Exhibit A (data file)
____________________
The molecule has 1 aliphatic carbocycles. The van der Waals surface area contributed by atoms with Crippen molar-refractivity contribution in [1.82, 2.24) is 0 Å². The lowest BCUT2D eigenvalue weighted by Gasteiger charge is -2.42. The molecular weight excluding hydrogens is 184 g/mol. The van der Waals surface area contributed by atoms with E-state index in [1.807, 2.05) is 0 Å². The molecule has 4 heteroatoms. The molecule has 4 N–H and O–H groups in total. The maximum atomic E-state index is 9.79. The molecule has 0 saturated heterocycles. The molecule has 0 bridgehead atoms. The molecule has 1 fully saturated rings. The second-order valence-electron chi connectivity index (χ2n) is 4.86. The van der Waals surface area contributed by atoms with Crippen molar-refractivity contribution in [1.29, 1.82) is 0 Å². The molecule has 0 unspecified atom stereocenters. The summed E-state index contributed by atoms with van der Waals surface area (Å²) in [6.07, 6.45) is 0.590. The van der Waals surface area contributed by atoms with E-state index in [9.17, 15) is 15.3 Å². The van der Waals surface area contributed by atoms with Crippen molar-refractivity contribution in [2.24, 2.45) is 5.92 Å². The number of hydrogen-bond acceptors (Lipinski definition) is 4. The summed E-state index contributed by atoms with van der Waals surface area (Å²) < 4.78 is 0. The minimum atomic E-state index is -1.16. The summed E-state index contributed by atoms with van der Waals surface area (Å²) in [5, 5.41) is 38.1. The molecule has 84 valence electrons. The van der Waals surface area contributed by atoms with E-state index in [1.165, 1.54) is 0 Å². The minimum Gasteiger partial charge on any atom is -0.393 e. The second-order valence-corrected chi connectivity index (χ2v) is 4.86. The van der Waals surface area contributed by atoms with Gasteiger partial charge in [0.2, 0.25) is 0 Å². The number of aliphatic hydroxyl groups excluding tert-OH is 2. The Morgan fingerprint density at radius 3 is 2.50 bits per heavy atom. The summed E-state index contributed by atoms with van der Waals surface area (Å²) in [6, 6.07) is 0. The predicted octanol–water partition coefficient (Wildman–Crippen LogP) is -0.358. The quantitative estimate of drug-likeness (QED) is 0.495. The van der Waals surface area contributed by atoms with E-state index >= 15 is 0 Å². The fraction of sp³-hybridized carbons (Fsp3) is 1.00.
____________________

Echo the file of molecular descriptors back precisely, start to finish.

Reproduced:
The molecule has 1 aliphatic carbocycles. The van der Waals surface area contributed by atoms with Crippen molar-refractivity contribution in [1.82, 2.24) is 0 Å². The lowest BCUT2D eigenvalue weighted by Gasteiger charge is -2.42. The molecular weight excluding hydrogens is 184 g/mol. The van der Waals surface area contributed by atoms with E-state index in [1.807, 2.05) is 0 Å². The molecule has 4 heteroatoms. The molecule has 4 N–H and O–H groups in total. The maximum atomic E-state index is 9.79. The molecule has 0 saturated heterocycles. The molecule has 0 bridgehead atoms. The molecule has 1 fully saturated rings. The second-order valence-electron chi connectivity index (χ2n) is 4.86. The van der Waals surface area contributed by atoms with Crippen molar-refractivity contribution in [1.29, 1.82) is 0 Å². The molecule has 0 unspecified atom stereocenters. The summed E-state index contributed by atoms with van der Waals surface area (Å²) in [6.07, 6.45) is 0.590. The van der Waals surface area contributed by atoms with E-state index in [9.17, 15) is 15.3 Å². The van der Waals surface area contributed by atoms with Crippen molar-refractivity contribution in [2.24, 2.45) is 5.92 Å². The number of hydrogen-bond acceptors (Lipinski definition) is 4. The summed E-state index contributed by atoms with van der Waals surface area (Å²) < 4.78 is 0. The minimum atomic E-state index is -1.16. The summed E-state index contributed by atoms with van der Waals surface area (Å²) in [5, 5.41) is 38.1. The molecule has 84 valence electrons. The van der Waals surface area contributed by atoms with E-state index in [1.165, 1.54) is 0 Å². The minimum Gasteiger partial charge on any atom is -0.393 e. The second-order valence-corrected chi connectivity index (χ2v) is 4.86. The van der Waals surface area contributed by atoms with Gasteiger partial charge in [0.2, 0.25) is 0 Å². The number of aliphatic hydroxyl groups excluding tert-OH is 2. The Morgan fingerprint density at radius 3 is 2.50 bits per heavy atom. The summed E-state index contributed by atoms with van der Waals surface area (Å²) in [6, 6.07) is 0. The predicted octanol–water partition coefficient (Wildman–Crippen LogP) is -0.358. The quantitative estimate of drug-likeness (QED) is 0.495. The van der Waals surface area contributed by atoms with E-state index >= 15 is 0 Å². The fraction of sp³-hybridized carbons (Fsp3) is 1.00.